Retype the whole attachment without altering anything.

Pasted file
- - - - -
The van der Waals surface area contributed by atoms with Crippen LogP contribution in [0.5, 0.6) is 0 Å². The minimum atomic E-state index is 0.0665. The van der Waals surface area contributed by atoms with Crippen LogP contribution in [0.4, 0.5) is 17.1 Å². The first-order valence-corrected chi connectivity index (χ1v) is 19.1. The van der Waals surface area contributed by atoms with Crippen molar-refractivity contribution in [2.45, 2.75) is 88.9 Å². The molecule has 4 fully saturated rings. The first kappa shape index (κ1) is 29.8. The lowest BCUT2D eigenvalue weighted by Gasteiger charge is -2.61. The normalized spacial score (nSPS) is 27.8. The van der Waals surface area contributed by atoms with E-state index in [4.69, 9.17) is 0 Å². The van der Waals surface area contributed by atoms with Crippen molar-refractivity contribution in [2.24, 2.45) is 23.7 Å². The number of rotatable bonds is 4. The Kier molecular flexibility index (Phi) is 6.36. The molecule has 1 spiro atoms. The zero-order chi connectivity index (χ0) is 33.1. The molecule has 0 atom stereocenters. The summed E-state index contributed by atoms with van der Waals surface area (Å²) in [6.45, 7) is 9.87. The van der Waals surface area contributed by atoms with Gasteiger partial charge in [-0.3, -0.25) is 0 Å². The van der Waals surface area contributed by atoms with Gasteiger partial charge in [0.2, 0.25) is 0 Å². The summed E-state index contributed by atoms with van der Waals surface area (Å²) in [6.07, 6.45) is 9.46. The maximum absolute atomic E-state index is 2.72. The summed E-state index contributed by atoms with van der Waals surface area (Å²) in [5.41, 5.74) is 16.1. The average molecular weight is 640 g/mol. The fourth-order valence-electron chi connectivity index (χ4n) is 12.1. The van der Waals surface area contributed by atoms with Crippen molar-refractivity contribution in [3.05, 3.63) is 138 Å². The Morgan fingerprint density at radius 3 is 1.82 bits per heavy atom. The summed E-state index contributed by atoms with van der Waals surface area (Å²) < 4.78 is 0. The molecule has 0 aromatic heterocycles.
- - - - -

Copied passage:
The van der Waals surface area contributed by atoms with Crippen LogP contribution in [0.5, 0.6) is 0 Å². The minimum atomic E-state index is 0.0665. The van der Waals surface area contributed by atoms with Crippen LogP contribution in [0.4, 0.5) is 17.1 Å². The first-order valence-corrected chi connectivity index (χ1v) is 19.1. The van der Waals surface area contributed by atoms with Crippen molar-refractivity contribution in [2.45, 2.75) is 88.9 Å². The molecule has 4 fully saturated rings. The first kappa shape index (κ1) is 29.8. The lowest BCUT2D eigenvalue weighted by Gasteiger charge is -2.61. The normalized spacial score (nSPS) is 27.8. The van der Waals surface area contributed by atoms with E-state index in [4.69, 9.17) is 0 Å². The van der Waals surface area contributed by atoms with Crippen molar-refractivity contribution in [2.24, 2.45) is 23.7 Å². The number of rotatable bonds is 4. The Kier molecular flexibility index (Phi) is 6.36. The molecule has 1 spiro atoms. The zero-order chi connectivity index (χ0) is 33.1. The molecule has 0 atom stereocenters. The summed E-state index contributed by atoms with van der Waals surface area (Å²) in [6.45, 7) is 9.87. The van der Waals surface area contributed by atoms with Gasteiger partial charge in [-0.3, -0.25) is 0 Å². The van der Waals surface area contributed by atoms with Gasteiger partial charge in [0.2, 0.25) is 0 Å². The summed E-state index contributed by atoms with van der Waals surface area (Å²) in [6.07, 6.45) is 9.46. The maximum absolute atomic E-state index is 2.72. The summed E-state index contributed by atoms with van der Waals surface area (Å²) in [5.41, 5.74) is 16.1. The average molecular weight is 640 g/mol. The fourth-order valence-electron chi connectivity index (χ4n) is 12.1. The van der Waals surface area contributed by atoms with Crippen molar-refractivity contribution in [3.05, 3.63) is 138 Å². The Morgan fingerprint density at radius 3 is 1.82 bits per heavy atom. The summed E-state index contributed by atoms with van der Waals surface area (Å²) < 4.78 is 0. The molecule has 0 aromatic heterocycles.